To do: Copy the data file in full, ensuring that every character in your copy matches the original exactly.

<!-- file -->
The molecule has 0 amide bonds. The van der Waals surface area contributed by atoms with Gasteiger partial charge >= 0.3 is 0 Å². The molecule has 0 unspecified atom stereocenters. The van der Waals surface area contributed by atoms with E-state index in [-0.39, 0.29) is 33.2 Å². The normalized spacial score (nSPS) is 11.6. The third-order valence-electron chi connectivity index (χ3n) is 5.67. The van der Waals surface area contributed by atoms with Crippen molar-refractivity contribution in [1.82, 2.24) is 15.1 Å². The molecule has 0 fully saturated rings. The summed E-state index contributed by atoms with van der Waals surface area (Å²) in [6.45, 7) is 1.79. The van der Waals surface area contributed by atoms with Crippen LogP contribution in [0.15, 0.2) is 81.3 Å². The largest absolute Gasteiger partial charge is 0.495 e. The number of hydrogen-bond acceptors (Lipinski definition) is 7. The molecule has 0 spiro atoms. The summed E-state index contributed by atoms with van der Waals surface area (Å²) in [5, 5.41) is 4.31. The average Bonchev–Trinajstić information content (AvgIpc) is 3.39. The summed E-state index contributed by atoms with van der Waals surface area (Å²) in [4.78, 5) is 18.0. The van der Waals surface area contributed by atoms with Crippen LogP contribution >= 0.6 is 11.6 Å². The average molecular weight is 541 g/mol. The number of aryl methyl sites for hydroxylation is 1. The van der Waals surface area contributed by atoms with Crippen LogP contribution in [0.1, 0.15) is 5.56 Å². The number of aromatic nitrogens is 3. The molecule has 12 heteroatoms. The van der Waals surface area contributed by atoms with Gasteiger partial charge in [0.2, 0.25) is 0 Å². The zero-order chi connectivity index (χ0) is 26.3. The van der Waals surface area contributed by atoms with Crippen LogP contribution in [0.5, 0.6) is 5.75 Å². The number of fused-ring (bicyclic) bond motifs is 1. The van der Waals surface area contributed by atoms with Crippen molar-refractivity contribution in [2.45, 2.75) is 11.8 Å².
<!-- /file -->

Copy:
The molecule has 0 amide bonds. The van der Waals surface area contributed by atoms with Gasteiger partial charge >= 0.3 is 0 Å². The molecule has 0 unspecified atom stereocenters. The van der Waals surface area contributed by atoms with E-state index in [-0.39, 0.29) is 33.2 Å². The normalized spacial score (nSPS) is 11.6. The third-order valence-electron chi connectivity index (χ3n) is 5.67. The van der Waals surface area contributed by atoms with Crippen molar-refractivity contribution in [1.82, 2.24) is 15.1 Å². The molecule has 0 fully saturated rings. The summed E-state index contributed by atoms with van der Waals surface area (Å²) in [6.45, 7) is 1.79. The van der Waals surface area contributed by atoms with Crippen LogP contribution in [0.15, 0.2) is 81.3 Å². The largest absolute Gasteiger partial charge is 0.495 e. The number of hydrogen-bond acceptors (Lipinski definition) is 7. The molecule has 0 spiro atoms. The summed E-state index contributed by atoms with van der Waals surface area (Å²) in [5, 5.41) is 4.31. The average Bonchev–Trinajstić information content (AvgIpc) is 3.39. The summed E-state index contributed by atoms with van der Waals surface area (Å²) in [4.78, 5) is 18.0. The van der Waals surface area contributed by atoms with Crippen LogP contribution >= 0.6 is 11.6 Å². The average molecular weight is 541 g/mol. The number of aryl methyl sites for hydroxylation is 1. The van der Waals surface area contributed by atoms with Crippen LogP contribution in [0.1, 0.15) is 5.56 Å². The number of aromatic nitrogens is 3. The molecule has 12 heteroatoms. The van der Waals surface area contributed by atoms with Gasteiger partial charge in [0.2, 0.25) is 0 Å². The zero-order chi connectivity index (χ0) is 26.3. The van der Waals surface area contributed by atoms with Crippen LogP contribution in [0.5, 0.6) is 5.75 Å². The number of fused-ring (bicyclic) bond motifs is 1. The van der Waals surface area contributed by atoms with Crippen molar-refractivity contribution in [2.45, 2.75) is 11.8 Å².